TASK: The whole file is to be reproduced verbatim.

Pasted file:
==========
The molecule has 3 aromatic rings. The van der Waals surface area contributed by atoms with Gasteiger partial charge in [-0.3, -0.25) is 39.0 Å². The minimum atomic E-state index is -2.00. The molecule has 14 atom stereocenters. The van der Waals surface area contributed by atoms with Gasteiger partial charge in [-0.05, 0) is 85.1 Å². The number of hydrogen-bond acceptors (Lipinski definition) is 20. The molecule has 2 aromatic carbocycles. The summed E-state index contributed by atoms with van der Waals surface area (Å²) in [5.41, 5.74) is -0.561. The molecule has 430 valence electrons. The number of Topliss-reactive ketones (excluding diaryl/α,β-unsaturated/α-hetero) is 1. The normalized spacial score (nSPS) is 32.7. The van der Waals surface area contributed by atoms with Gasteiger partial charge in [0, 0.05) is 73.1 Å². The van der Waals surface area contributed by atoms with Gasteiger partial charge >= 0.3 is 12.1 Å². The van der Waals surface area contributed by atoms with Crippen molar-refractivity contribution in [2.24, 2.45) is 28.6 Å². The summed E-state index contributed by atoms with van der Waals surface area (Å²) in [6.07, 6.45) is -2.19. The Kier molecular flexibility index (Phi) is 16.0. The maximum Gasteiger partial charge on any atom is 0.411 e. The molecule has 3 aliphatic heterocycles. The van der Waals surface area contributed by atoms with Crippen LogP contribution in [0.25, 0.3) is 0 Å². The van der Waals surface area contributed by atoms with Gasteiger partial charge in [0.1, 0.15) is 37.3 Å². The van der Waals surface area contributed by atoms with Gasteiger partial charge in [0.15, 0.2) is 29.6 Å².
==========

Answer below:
The molecule has 3 aromatic rings. The van der Waals surface area contributed by atoms with Gasteiger partial charge in [-0.3, -0.25) is 39.0 Å². The minimum atomic E-state index is -2.00. The molecule has 14 atom stereocenters. The van der Waals surface area contributed by atoms with Gasteiger partial charge in [-0.05, 0) is 85.1 Å². The number of hydrogen-bond acceptors (Lipinski definition) is 20. The molecule has 2 aromatic carbocycles. The summed E-state index contributed by atoms with van der Waals surface area (Å²) in [5.41, 5.74) is -0.561. The molecule has 430 valence electrons. The number of Topliss-reactive ketones (excluding diaryl/α,β-unsaturated/α-hetero) is 1. The normalized spacial score (nSPS) is 32.7. The van der Waals surface area contributed by atoms with Gasteiger partial charge in [0, 0.05) is 73.1 Å². The van der Waals surface area contributed by atoms with Gasteiger partial charge >= 0.3 is 12.1 Å². The van der Waals surface area contributed by atoms with Crippen molar-refractivity contribution in [2.24, 2.45) is 28.6 Å². The summed E-state index contributed by atoms with van der Waals surface area (Å²) in [6.07, 6.45) is -2.19. The Kier molecular flexibility index (Phi) is 16.0. The maximum Gasteiger partial charge on any atom is 0.411 e. The molecule has 3 aliphatic heterocycles. The van der Waals surface area contributed by atoms with Crippen LogP contribution in [0.25, 0.3) is 0 Å². The van der Waals surface area contributed by atoms with Gasteiger partial charge in [0.1, 0.15) is 37.3 Å². The van der Waals surface area contributed by atoms with Gasteiger partial charge in [0.15, 0.2) is 29.6 Å².